Jose Contreras silenced the Los Angeles Angels with a counterpunch on the mound Saturday night, and manager Ozzie Guillen delivered some post-game blows and a warning after the White Sox's 2-1 victory at Angel Stadium.
Contreras extended his winning streak to 12 games dating back to last August by pitching 8 1/3 innings of five-hit ball. Contreras is tied with Jim Kaat for the fourth longest winning streak among Sox pitchers since 1970.
Contreras pitched under the scrutiny of a warning that was given by home plate umpire Paul Nauert to both teams after Angels pitcher Kelvim Escobar resurrected ill feelings from the 2005 American League Championship Series by drilling A.J. Pierzynski in the second inning.
Pierzynski was in the middle of two controversial plays in October, both with Escobar on the mound. After Escobar struck him out in the ninth inning of Game 2, he ran out a contested dropped third strike that led to a Sox victory, and Escobar's frustration mounted in the eighth inning of Game 5 when he tagged Pierzynski without the ball in his glove that set up the Sox's winning rally.
After Saturday's win, Guillen directed his anger at Escobar, a fellow Venezuelan, for nailing Pierzynski, and at Nauert for warning the Sox's bench first before issuing the same threat to the Angels.
"If Escobar is going to hit somebody, he should hit himself," Guillen said during a 3½-minute post-game tirade. "A.J. has nothing to do with the dumb-[expletive] play they madeit was [catcher] Josh Paul and [Escobar]. And all of a sudden, you're blaming A.J.? You have to be dumb enough to blame somebody when you screw up. That's my point.
"If you're going to blame somebody, look in the mirror and watch the video. A.J. has nothing to do with that. First, the ball bounced and A.J. didn't kick Josh Paul to get the ball out of his hands. I think that's a low-[class] way to play baseball."
Guillen and Pierzynski absolved Angels manager Mike Scioscia of any involvement.
But Guillen remained angry.
"What [Escobar] did was chicken [expletive]," Guillen said. "I think he should blame himself and Josh Paul and no one else. And we did what we're supposed to dowin the game.
"We're not going to get caught up in playing beanball. If I play, that's fine. I'll hit 20 guys. But I don't play. I don't get hurt. My players get hurt. I don't want anyone to get hurt.
"If they think because I don't hit somebody that I chicken out and don't have the guts to do it, watch out."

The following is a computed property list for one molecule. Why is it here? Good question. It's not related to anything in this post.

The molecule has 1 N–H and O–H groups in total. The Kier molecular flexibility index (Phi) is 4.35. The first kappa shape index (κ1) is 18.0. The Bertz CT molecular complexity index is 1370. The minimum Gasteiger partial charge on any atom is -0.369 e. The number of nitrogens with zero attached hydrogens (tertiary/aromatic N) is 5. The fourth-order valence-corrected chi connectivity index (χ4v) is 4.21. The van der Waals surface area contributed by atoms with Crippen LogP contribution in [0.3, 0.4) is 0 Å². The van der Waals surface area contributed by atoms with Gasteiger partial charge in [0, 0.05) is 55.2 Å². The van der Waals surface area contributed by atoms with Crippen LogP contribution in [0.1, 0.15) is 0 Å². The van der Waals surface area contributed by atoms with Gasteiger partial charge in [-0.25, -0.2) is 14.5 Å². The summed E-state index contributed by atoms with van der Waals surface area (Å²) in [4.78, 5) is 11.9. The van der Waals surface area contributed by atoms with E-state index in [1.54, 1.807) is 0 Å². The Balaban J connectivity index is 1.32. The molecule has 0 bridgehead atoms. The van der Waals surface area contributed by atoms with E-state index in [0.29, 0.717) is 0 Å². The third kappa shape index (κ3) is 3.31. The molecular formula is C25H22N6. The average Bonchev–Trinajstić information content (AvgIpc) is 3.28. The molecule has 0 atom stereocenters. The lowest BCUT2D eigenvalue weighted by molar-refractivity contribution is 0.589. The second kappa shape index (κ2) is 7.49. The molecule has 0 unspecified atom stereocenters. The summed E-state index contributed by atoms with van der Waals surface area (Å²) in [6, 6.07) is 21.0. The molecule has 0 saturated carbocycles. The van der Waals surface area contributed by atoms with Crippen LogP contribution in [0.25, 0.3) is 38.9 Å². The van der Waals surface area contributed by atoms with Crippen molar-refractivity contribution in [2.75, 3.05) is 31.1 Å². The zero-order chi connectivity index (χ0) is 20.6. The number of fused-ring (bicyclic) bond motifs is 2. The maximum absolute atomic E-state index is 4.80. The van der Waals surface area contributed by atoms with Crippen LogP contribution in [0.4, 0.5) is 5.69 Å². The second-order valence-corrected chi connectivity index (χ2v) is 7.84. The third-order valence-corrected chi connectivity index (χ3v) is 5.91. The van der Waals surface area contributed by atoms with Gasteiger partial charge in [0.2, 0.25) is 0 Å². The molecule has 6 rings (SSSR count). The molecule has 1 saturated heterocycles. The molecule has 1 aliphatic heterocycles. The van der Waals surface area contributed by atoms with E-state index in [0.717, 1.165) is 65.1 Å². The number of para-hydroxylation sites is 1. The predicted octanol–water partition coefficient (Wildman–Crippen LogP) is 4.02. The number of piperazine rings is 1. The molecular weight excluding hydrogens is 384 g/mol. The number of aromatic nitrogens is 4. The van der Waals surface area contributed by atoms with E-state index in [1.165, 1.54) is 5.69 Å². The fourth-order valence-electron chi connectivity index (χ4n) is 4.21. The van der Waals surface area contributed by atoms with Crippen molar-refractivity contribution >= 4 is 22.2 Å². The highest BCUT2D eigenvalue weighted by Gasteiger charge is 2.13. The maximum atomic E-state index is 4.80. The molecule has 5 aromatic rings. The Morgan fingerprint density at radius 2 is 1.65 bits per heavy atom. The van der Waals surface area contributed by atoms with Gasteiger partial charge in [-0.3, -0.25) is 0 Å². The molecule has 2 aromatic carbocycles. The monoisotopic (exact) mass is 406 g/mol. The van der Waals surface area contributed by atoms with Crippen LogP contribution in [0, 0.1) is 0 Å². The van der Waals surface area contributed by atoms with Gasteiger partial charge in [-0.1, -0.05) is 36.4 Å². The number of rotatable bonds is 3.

Pierzynski also was baffled by Escobar's drilling.
"Why is he throwing at me?" Pierzynski said. "I didn't do anything to show him up. I don't even know the guy."
Escobar, who had Pierzynski's baseball card hanging in his locker stall during spring training, claimed innocence.
"That's one guy on the team I don't want to hit, because of all the controversy," said Escobar, who left after five innings because of a blister on his right middle finger. "I know they think I did it on purpose. I didn't. I knew they were saying things from the dugout. They can say whatever they want."
Scioscia was angry at Nauert for the warning based on last year's incidents.
"[Nauert] told me it was well documented," Scioscia said. "I don't know where it's documented. The misinformation by umpires is disturbing, very disturbing. We'll have to see who the source of this misinformation is.
"The information they had was not correct. There's no problem at all with Pierzynski. There's no problem at all with their guys. We're not about throwing at guys. That's not how we go about our business."
Contreras took care of the Angels in what he described as one of his best games during his winning streak. Contreras credited the development of a change-up that kept the Angels' hitters off-balance. Opponents were 0-for-17 against Contreras this season until Orlando Cabrera hit an RBI double in the sixth.
Guillen pulled Contreras with one out in the ninth after he allowed a single to Vladimir Guerrero. Left-hander Matt Thornton, pitching for the first time since April 13 because Neal Cotts threw 35 pitches Friday, retired Garret Anderson but walked Darin Erstad to move Guerrero into scoring position.
But closer Bobby Jenks retired Edgardo Alfonzo on a soft liner to short to earn his seventh save in as many chances.
The last time the Sox won the first two games of a series in Anaheim was 1994.
Jim Thome provided what proved to be the winning run when he lined his 10th home run over the center field fence in the sixth off reliever Brendan Donnelly. Thome set a franchise record by hitting his 10th homer this month and also became the quickest Sox player to hit 10 homers in a season, doing so in the team's 23rd game.
Thome also snapped an 0-for-8 slump, during which he struck out six times.